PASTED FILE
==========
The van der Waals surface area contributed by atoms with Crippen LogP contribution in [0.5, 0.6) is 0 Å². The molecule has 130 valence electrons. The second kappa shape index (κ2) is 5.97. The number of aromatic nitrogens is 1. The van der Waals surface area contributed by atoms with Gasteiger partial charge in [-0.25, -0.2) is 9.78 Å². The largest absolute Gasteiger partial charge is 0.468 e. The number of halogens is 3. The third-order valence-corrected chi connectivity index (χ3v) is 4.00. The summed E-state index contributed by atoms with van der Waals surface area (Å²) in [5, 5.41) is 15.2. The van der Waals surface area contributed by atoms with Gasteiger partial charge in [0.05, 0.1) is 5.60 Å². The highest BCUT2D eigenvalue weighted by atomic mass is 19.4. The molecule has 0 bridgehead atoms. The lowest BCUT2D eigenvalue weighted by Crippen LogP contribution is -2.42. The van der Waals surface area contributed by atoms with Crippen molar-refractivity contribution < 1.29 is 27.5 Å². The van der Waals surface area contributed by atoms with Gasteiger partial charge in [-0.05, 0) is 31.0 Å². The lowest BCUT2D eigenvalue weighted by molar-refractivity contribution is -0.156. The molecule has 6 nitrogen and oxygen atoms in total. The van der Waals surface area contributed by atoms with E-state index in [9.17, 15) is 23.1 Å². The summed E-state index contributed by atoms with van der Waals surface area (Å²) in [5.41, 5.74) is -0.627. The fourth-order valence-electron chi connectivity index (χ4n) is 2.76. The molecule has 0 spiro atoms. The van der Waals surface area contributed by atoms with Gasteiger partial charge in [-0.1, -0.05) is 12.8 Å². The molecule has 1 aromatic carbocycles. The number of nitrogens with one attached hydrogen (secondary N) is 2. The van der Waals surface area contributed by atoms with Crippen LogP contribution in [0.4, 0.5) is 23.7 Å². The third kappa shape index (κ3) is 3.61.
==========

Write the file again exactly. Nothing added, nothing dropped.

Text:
The van der Waals surface area contributed by atoms with Crippen LogP contribution in [0.5, 0.6) is 0 Å². The molecule has 130 valence electrons. The second kappa shape index (κ2) is 5.97. The number of aromatic nitrogens is 1. The van der Waals surface area contributed by atoms with Gasteiger partial charge in [-0.25, -0.2) is 9.78 Å². The largest absolute Gasteiger partial charge is 0.468 e. The number of halogens is 3. The third-order valence-corrected chi connectivity index (χ3v) is 4.00. The summed E-state index contributed by atoms with van der Waals surface area (Å²) in [5, 5.41) is 15.2. The van der Waals surface area contributed by atoms with Gasteiger partial charge in [0.05, 0.1) is 5.60 Å². The highest BCUT2D eigenvalue weighted by atomic mass is 19.4. The molecule has 0 bridgehead atoms. The lowest BCUT2D eigenvalue weighted by Crippen LogP contribution is -2.42. The van der Waals surface area contributed by atoms with Crippen molar-refractivity contribution < 1.29 is 27.5 Å². The van der Waals surface area contributed by atoms with Gasteiger partial charge in [-0.05, 0) is 31.0 Å². The lowest BCUT2D eigenvalue weighted by molar-refractivity contribution is -0.156. The molecule has 6 nitrogen and oxygen atoms in total. The van der Waals surface area contributed by atoms with E-state index in [9.17, 15) is 23.1 Å². The summed E-state index contributed by atoms with van der Waals surface area (Å²) in [5.41, 5.74) is -0.627. The fourth-order valence-electron chi connectivity index (χ4n) is 2.76. The molecule has 0 spiro atoms. The van der Waals surface area contributed by atoms with Gasteiger partial charge in [-0.1, -0.05) is 12.8 Å². The molecule has 1 aromatic carbocycles. The number of nitrogens with one attached hydrogen (secondary N) is 2. The van der Waals surface area contributed by atoms with Crippen LogP contribution in [0.4, 0.5) is 23.7 Å². The third kappa shape index (κ3) is 3.61.